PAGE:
Get Antigone in Modernism: Classicism, Feminism and Theatres of PDF

By Keri Walsh

In 1936, Simone Weil defined Sophocles’s Antigoneto French manufacturing unit
workers as “the tale of a person who, on their own, with none backing, dares
to be towards her personal nation, to the legislation of that kingdom, to the pinnacle of
its executive, and who's, evidently, quickly positioned to death.” Weil’s insistence on
Antigone as a civilian protester, instead of Hegel’s version of female family
virtue, recurs all through writing of the fascist interval. From Virginia Woolf and
Louis MacNeice within the British Isles, to Marguerite Yourcenar and Jean Anouilh in
France, Antigone got here to include the courageous political resistance of the person.
By 1950, Hegel’s influential examining of the play as featuring rightful yet
irreconcilable claims appeared able to cave in: “as for Creon,” the Oxford
classicist Gilbert Murray informed a BBC radio viewers after the battle, “it used to be of
course preposterous of Hegel to signify that that he used to be as a lot within the correct as
Antigone and that our sympathies might be frivolously divided.” This partisan
reading of Antigonegrew in power within the post-war interval, inspiring feminist,
pacifist, and post-colonial engagements with the play.

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Additional info for Antigone in Modernism: Classicism, Feminism and Theatres of Protest

Example text

In his magisterial encyclopedia of Greek legend, The Greek Myths, Robert Graves challenges Sophocles’s version of events by leaving it out of his narrative of the Theban cycle entirely. , Lawrence, Freud, and Joyce, irreverence toward Victorian high seriousness tended to make Antigone appear shrill and moralizing. The modernist quest for sexual freedom made Sappho and Helen more appealing. M. Forsted imagined her in the guise of an Edwardian spinster. M. Forster’s New Antigone “The Road from Colonus” is part of Forster’s 1911 collection of stories, The Celestial Omnibus, a title which conveys the confrontation between the 14 The Antigone legend is described in Graves’s section, “The Seven Against Thebes” (which downplays the Sophoclean variant by choosing the name of Aeschylus’s play).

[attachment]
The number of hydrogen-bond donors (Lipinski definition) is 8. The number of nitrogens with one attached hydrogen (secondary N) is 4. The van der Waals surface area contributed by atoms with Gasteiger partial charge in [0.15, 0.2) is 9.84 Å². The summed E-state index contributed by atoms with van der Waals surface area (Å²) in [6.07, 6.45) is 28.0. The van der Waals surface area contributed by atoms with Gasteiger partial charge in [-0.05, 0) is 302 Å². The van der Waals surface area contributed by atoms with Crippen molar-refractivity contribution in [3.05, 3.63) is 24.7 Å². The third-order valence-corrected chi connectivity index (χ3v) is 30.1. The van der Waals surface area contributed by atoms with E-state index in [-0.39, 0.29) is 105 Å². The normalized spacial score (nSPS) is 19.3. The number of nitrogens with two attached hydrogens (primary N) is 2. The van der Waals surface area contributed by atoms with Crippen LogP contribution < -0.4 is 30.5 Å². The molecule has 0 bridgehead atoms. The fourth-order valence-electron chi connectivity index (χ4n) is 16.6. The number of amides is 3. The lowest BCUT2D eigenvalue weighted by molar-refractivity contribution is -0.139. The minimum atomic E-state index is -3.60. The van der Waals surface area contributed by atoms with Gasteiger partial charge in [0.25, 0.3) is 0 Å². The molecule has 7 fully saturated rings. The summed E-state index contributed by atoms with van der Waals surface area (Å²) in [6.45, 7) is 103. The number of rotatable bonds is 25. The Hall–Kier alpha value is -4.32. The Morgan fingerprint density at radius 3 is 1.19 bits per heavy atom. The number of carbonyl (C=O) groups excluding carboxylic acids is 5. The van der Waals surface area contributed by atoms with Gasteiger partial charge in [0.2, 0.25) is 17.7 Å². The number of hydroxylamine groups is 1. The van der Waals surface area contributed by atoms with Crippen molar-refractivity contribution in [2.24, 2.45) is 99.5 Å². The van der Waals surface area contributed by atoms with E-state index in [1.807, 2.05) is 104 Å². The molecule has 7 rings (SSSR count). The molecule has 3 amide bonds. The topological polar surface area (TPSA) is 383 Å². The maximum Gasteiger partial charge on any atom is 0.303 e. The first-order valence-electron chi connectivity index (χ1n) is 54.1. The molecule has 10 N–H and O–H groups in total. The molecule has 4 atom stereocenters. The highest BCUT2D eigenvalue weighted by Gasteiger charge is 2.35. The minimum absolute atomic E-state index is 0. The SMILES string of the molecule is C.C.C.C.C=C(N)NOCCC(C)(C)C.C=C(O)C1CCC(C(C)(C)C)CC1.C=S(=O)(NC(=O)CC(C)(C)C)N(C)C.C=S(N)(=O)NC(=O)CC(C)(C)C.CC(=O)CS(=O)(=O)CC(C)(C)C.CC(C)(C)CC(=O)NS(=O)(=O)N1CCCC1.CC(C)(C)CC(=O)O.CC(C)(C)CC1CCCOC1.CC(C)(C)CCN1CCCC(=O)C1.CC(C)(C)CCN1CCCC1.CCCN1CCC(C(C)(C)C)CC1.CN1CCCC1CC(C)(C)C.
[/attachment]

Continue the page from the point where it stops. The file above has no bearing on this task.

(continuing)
If Oedipus in this story has become a spoiled geriatric child, Antigone has become his over-protective, conventional, xenophobic daughter. These are not the kindred spirits of Oedipus at Colonus. When Ethel refuses her father’s request to stop for the night at the cottage, he disowns her, suggesting that “I do not want you. I don’t know why I ever consulted you. I shall stop here alone” (156). While Sophocles’s Antigone was ever eager to follow her father into the abyss, Forster’s becomes a secretary, threatening that by stopping at Colonus he will miss the boat to back to England, and hence “the London operas, and … all your engagements for the month” (156).

For Ethel, Mrs. Forman, the rest of the party, and, one senses, for the narrator as well, the word is something merely unpleasant and banal. Perhaps the cottage was filthy, or perhaps Ethel didn’t trust the hosts. But for Lucas, the unspoken essence of that cottage is something much more profound. Though Mr. Graham warns Lucas that “they might knife you” (156), Lucas looks with his vision clouded by his “fever for Hellenism” and sees something more mysterious than an inevitable mugging: “whenever Mr.

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Antigone in Modernism: Classicism, Feminism and Theatres of Protest by Keri Walsh


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